When I found myself wanting for the upteenth time to take photos of my work on a person, but not having a person handy, I finally realized what I needed was a mannequin. But a quick websearch showed I wasn't going to be able to afford to buy one on my budget. So I decided to make one.
|I started with a styrofoam wigstand I found online. I chose this one because it had the most detailed and accurate face of all those I was able to find.|
|I added chunks of styrofoam to begin to fill in the wigstand's missing shoulders, attaching them to the wigstand with a hot glue gun.|
|Then I added more styrofoam to the shoulders, and many slabs underneath to build a base for the torso.
Next I began my carving, using a large serrated bread knife. I cut away large areas of the foam using the knife as a saw. For more delicate shaping, I dragged the sharp edge of the knife across the foam to shave it away slowly.
Note: If you try this yourself, be sure to keep a vacuum cleaner ready-at-hand, as the process creates a disturbing amount of styrofoam "snow" that gets everywhere.
|As you can see, my first attempt at the body was pretty bad. I thought of omitting this photo and skipping to where it got better. But then I decided to include it after all, as encouragement to anyone else who might doubt their sculpting skills. Seriously, I was this far off and was able to recover. You can't do any worse.|
|After taking a break to let my brain rest, and consulting with some friends, I realized I had forgotten that a person's torso isn't as wide as their shoulders. So a bunch more styrofoam removed, and I was a lot closer to human shape.|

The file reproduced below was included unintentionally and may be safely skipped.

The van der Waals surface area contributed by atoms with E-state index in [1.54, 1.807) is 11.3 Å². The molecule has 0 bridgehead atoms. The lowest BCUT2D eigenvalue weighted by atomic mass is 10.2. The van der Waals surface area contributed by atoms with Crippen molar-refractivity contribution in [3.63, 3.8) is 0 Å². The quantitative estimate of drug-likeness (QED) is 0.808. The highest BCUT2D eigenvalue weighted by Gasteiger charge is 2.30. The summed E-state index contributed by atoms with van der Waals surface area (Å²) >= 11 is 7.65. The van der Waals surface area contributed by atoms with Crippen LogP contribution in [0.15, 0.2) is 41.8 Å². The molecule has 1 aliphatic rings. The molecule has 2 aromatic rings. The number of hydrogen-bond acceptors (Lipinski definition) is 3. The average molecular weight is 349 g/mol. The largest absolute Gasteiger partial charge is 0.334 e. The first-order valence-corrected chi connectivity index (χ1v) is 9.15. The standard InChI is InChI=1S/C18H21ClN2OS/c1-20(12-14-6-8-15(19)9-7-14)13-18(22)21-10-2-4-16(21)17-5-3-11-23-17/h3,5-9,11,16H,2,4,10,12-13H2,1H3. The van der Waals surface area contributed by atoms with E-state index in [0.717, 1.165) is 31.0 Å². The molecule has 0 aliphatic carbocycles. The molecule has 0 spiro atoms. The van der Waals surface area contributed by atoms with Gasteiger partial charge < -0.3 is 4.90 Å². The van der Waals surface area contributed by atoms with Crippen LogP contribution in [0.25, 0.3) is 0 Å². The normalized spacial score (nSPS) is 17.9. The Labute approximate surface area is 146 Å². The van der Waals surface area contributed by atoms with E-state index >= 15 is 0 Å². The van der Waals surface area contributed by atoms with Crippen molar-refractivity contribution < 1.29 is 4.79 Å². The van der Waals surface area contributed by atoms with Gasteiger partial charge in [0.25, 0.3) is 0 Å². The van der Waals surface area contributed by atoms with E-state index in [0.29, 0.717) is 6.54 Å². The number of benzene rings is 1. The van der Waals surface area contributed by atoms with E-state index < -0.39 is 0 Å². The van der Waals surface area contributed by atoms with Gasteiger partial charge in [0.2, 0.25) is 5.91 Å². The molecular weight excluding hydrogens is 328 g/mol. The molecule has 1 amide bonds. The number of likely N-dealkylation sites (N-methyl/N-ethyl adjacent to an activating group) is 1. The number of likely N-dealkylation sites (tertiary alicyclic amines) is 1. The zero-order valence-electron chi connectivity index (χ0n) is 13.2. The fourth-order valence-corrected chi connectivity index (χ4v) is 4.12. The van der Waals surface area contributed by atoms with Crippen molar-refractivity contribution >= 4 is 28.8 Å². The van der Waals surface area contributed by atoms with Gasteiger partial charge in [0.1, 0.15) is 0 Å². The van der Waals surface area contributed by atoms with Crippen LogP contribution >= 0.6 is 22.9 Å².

|I also started using a bra to check for accuracy. Silly as this photo looks, the bra really helped me to to get the shape/position of the breasts and "arms" right.|
|After checking how various items fit I decided to make my mannequin a bit taller, to accomodate very long necklaces. So I added a few more slabs of styrofoam to the bottom. I also decided to reduce her bust a smidge more, as she was still a bit more stacked than the average woman.|
|One more bra fitting to confirm I had a good shape.|
|Next I added a preliminary skin of paper mache to cover up the strofoam of the body.
Around this time I also realized that my rapidly more human looking mannequin needed a name. In response to a call for suggestions my friend Alex K came up with the perfect name - Dolly.
|Here Dolly is shown with her final skin - a coating of Paperclay.
You'll notice there's no skin on Dolly's face. That's because even thinning the Paperclay as much as I could, it would have obscured too much of the detail of her features. Aside from covering the rough paper mache skin, the purpose of the Paperclay skin was to give the styrofoam a harder shell, not so prone to denting. But I decided better details on the facial features were more important than a hard shell there.
You might also notice that the smooth paperclay skin stops halfway down Dolly's bust. I could have covered the rest of her, if I wanted to sink the money into another package of Paperclay. But It's not like those areas will be exposed when I use her, as I do intend to clothe her. So there just wasn't any point to wasting the money.
|With her skin in place, next Dolly needed some color. So I painted her fleshtone, added eyes and eyebrows with paint and colored pencil, and then gave her some makeup. Lastly, I sealed everything under several coats of a clear matte finish.|
|For a more finished look, here's Dolly with her hair.|
|And here she is with a different hairstyle, which I suspect I'll be using a lot when displaying earrings.|
|Did I say earrings? Yep.
One of the flaws of the original wigstand is that the ears were oddly truncated, with no earlobes.
|So when I added Dolly's Paperclay skin I also gave her earlobes, and then pierced them. (You can't see the piercing in the thumbnail. But if you click to view the larger image, you can just see it as a tiny dot.)|